Fil-Ams laud ‘democratic values’ on Ninoy death anniversary
SAN FRANCISCO – Remembering history and its lessons was the recurring message at the commemoration of the death anniversary of Senator Benigno “Ninoy” Aquino Jr., who was assassinated at the then-Manila International Airport tarmac 34 years ago.
Once again, family and friends of Ninoy Aquino and several Filipino American community leaders came together at the Philippine Folk Life Museum of the Philippine Consulate in San Francisco, on August 23, to rekindle the bond that binds them and recall events of more than three decades ago and their importance today.
Starting with a mass celebrate by Fr. Mark Reburiano, the short program featured remarks from only a few speakers who spoke mainly of the need to cherish the democratic ideals that Ninoy Aquino espoused.
Consul General Henry Bensurto Jr. welcomed everyone by reiterating that democracy, patriotism, pakikipagkapwa and pagkakaisa (fellowship and unity) still remain relevant values, not just in the Philippines but also around the world.
“Ninoy’s death is and will always be part of Philippine history and his martyrdom set forth a series of events that not only changed the Philippines, but also other countries–Korea, Germany, Czechoslovakia. It continues to inspire us to pursue justice and to be courageous in the face of uncertainties,” Bensurto stated.
Guest speaker Alisa Mallari Tu, activist daughter the late Dr. Ruben Mallari, who was president of San Francisco Ninoy Aquino Movement (NAM) and a member of the Movement for Free Philippines during the Marcos dictatorship, recalled that she grew up in an environment of activism, when Filipino political personalities like Ben Cayetano, the would-be first Filipino Hawaiian governor, Raul Manglapus, Jovy Salonga, Jose Diokno and Doy Laurel would visit their house in Hawaii to passionately discuss the political situation under Marcos.
“When Ninoy was assassinated, my parents got a call and what followed was a moment of silence, of seriousness and sadness that turned into conversation, organization, action and urgency. NAM was born, suddenly we got a lot of yellow T-shirts and pins and met every week to discuss and organize. I learned a lot about the Philippines in the kitchen since I had not been to the Philippines my whole life as we were not allowed to go there,” Tu narrated.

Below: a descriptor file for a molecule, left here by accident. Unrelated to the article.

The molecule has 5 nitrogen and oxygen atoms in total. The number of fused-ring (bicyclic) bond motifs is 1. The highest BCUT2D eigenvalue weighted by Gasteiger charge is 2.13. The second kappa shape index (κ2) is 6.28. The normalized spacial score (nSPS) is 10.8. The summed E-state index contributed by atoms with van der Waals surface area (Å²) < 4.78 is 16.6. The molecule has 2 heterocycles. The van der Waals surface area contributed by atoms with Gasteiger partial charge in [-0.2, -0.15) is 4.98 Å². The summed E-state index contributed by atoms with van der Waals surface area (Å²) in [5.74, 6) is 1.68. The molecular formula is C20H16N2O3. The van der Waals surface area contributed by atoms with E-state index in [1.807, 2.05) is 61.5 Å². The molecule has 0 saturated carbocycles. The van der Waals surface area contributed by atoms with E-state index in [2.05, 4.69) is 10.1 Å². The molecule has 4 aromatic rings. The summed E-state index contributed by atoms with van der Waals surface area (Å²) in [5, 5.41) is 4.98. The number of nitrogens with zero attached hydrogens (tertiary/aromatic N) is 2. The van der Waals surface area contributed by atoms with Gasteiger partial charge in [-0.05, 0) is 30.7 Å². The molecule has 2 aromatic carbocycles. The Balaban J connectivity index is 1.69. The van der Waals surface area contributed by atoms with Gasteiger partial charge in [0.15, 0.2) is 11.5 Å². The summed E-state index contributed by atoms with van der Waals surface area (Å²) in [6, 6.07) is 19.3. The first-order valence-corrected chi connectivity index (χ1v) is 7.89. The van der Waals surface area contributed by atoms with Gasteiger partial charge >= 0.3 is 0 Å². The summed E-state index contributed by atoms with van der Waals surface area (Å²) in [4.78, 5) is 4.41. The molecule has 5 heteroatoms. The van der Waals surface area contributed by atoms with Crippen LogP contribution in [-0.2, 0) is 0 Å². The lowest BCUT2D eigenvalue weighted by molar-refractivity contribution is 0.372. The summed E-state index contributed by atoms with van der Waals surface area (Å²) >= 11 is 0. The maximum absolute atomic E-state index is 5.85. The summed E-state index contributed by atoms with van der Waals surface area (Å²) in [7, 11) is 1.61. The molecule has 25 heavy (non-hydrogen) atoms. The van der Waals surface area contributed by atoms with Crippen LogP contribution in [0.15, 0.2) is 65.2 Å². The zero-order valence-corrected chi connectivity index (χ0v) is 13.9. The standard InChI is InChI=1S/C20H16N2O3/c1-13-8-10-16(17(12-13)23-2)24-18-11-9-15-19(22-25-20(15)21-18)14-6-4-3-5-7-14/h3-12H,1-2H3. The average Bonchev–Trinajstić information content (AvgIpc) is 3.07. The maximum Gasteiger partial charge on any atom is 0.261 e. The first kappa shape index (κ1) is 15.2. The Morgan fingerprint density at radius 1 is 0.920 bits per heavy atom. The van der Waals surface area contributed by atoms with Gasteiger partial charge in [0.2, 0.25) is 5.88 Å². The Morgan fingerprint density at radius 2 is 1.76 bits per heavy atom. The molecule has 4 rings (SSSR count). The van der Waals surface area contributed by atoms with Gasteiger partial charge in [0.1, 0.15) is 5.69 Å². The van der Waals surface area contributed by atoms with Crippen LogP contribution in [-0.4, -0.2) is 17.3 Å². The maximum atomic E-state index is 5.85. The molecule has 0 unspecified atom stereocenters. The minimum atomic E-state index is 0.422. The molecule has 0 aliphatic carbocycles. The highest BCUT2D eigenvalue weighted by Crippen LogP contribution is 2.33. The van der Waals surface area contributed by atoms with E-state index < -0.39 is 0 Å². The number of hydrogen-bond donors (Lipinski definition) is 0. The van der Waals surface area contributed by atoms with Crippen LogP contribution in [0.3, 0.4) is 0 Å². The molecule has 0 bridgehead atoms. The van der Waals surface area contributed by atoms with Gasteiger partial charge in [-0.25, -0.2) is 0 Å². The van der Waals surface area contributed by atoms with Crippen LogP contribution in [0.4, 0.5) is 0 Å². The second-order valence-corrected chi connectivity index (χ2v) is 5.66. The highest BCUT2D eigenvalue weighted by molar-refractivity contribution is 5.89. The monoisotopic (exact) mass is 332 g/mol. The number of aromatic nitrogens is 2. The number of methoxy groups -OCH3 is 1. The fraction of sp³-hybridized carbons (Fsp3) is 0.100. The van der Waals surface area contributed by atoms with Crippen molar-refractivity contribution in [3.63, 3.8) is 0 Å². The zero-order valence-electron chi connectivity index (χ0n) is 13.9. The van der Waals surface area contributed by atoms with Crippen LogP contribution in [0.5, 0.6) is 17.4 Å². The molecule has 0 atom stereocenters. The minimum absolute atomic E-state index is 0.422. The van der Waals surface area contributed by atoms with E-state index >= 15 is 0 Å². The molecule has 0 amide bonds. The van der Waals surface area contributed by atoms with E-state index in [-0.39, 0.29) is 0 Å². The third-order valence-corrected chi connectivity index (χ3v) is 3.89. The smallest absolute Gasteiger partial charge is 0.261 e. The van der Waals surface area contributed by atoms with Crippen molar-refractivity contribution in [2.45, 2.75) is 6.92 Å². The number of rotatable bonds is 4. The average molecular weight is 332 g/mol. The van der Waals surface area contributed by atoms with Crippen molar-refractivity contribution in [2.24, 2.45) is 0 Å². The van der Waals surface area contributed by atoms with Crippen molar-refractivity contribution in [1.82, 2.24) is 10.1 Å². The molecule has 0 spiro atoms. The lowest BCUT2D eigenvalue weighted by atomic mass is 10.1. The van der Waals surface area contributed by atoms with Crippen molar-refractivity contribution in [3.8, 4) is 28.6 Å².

“I was witnessing history being made in our living room. After school we often headed off from Redwood City to come here in front of the consulate with our yellow signs and marched around. Then came the day when we were doing our marching routine, we were given the signal to rush at the door downstairs and pushed our way to the consulate. We rushed in with the TV cameras together with a lot of our fellow marchers and we invaded the consulate. And it was the signal of the end of the Marcos regime.”
Because of her experience, Tu learned that civil and human rights are values children should brought up with.
Ken Kashiwahara, husband of Ninoy’s sister, Lupita, recounted his last flight with Ninoy on the way back to the Philippines and the wake right after his death, when long lines of people wanting pay their last respects seemed to never end both at the Aquino residence on Times Street and in Sto. Domingo Church.
“I still can vividly recall the extended 11-hour trek to his final resting place in Manila Memorial Park from Sto. Domingo Church,” Kashiwahara reminisced.
“One of the things we worried about was if after Martial Law, press censorship and a controlled media, would anyone remember who Ninoy was. But the answer became obvious as people lined up to view his body. And when we came back home to U.S., we to keep Ninoy’s name and spirit alive.”
For her part, Lupita says she understands that “it is human nature that the passage of time dulls our memories.”
“So to remind those who were too young to remember or who weren’t even born 34 years ago, Ninoy’s ultimate sacrifice restored our democracy and freedoms, including the freedom to speak out and criticize. So if you criticize Ninoy and what he stood for, just remember he died for your right to do so,” Lupita stressed.
Philippine American Writers and Artists, Inc. (PAWA) Director Edwin Lozada said, “Ninoy’s assassination and the historical events that followed affected the whole country. All young people should know history to know themselves. If you do not know anything about Ninoy, you must make an effort to find out who he was, why he was respected and is still remembered after 34 years.”
Mike Gonzales, a faculty member of Philippine Studies at City College San Francisco, said, “As an educator, my job is to make (young people) remember the events of the past and their relevance to the future. Events like Ninoy’s assassination remind people that freedom is not given to you. You have to work hard for it and, in most cases, you have to die for it. First, we have to learn how to read, what to read, and learn to question what we are reading.” Gonzalez added that people should be very alert to efforts to revise history and bury its lessons.
Susan Po Rufino, former member of the Movement for Free Philippines of Professor Gaston Ortigas and Senator Raul Manglapus, expressed regret that 34 years later, “it seems that Filipinos are at a crossroads again, as far as the Marcoses, democracy and Philippines are concerned.”